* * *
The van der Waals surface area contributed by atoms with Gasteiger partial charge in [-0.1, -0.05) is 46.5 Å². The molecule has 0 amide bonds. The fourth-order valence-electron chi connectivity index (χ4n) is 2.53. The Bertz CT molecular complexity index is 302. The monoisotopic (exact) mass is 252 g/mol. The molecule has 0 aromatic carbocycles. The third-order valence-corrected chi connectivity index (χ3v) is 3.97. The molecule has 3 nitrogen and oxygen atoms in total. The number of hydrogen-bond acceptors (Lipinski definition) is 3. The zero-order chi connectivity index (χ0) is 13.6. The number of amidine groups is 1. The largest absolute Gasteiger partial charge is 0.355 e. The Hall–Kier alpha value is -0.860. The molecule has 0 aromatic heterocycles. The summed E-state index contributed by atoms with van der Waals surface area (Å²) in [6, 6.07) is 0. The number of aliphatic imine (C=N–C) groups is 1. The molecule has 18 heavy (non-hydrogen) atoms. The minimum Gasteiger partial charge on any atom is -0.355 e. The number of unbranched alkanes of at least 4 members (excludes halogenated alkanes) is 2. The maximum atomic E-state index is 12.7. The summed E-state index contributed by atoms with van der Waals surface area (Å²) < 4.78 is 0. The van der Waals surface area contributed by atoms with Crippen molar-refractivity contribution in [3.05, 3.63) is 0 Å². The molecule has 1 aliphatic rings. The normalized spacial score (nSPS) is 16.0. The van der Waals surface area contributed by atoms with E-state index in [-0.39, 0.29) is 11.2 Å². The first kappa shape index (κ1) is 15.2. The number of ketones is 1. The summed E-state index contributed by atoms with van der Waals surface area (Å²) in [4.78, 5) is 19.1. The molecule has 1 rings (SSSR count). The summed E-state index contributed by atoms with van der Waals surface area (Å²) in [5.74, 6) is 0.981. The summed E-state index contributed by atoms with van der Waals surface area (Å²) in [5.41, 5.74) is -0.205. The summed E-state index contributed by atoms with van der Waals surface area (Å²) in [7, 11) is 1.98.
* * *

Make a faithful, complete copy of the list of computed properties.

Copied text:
The van der Waals surface area contributed by atoms with Gasteiger partial charge in [-0.1, -0.05) is 46.5 Å². The molecule has 0 amide bonds. The fourth-order valence-electron chi connectivity index (χ4n) is 2.53. The Bertz CT molecular complexity index is 302. The monoisotopic (exact) mass is 252 g/mol. The molecule has 0 aromatic carbocycles. The third-order valence-corrected chi connectivity index (χ3v) is 3.97. The molecule has 3 nitrogen and oxygen atoms in total. The number of hydrogen-bond acceptors (Lipinski definition) is 3. The zero-order chi connectivity index (χ0) is 13.6. The number of amidine groups is 1. The largest absolute Gasteiger partial charge is 0.355 e. The Hall–Kier alpha value is -0.860. The molecule has 0 aromatic heterocycles. The summed E-state index contributed by atoms with van der Waals surface area (Å²) in [6, 6.07) is 0. The number of aliphatic imine (C=N–C) groups is 1. The molecule has 18 heavy (non-hydrogen) atoms. The minimum Gasteiger partial charge on any atom is -0.355 e. The number of unbranched alkanes of at least 4 members (excludes halogenated alkanes) is 2. The maximum atomic E-state index is 12.7. The summed E-state index contributed by atoms with van der Waals surface area (Å²) < 4.78 is 0. The van der Waals surface area contributed by atoms with Crippen molar-refractivity contribution in [3.05, 3.63) is 0 Å². The molecule has 1 aliphatic rings. The normalized spacial score (nSPS) is 16.0. The van der Waals surface area contributed by atoms with E-state index in [-0.39, 0.29) is 11.2 Å². The first kappa shape index (κ1) is 15.2. The number of ketones is 1. The summed E-state index contributed by atoms with van der Waals surface area (Å²) in [4.78, 5) is 19.1. The molecule has 1 rings (SSSR count). The summed E-state index contributed by atoms with van der Waals surface area (Å²) in [5.74, 6) is 0.981. The summed E-state index contributed by atoms with van der Waals surface area (Å²) in [5.41, 5.74) is -0.205. The summed E-state index contributed by atoms with van der Waals surface area (Å²) in [7, 11) is 1.98.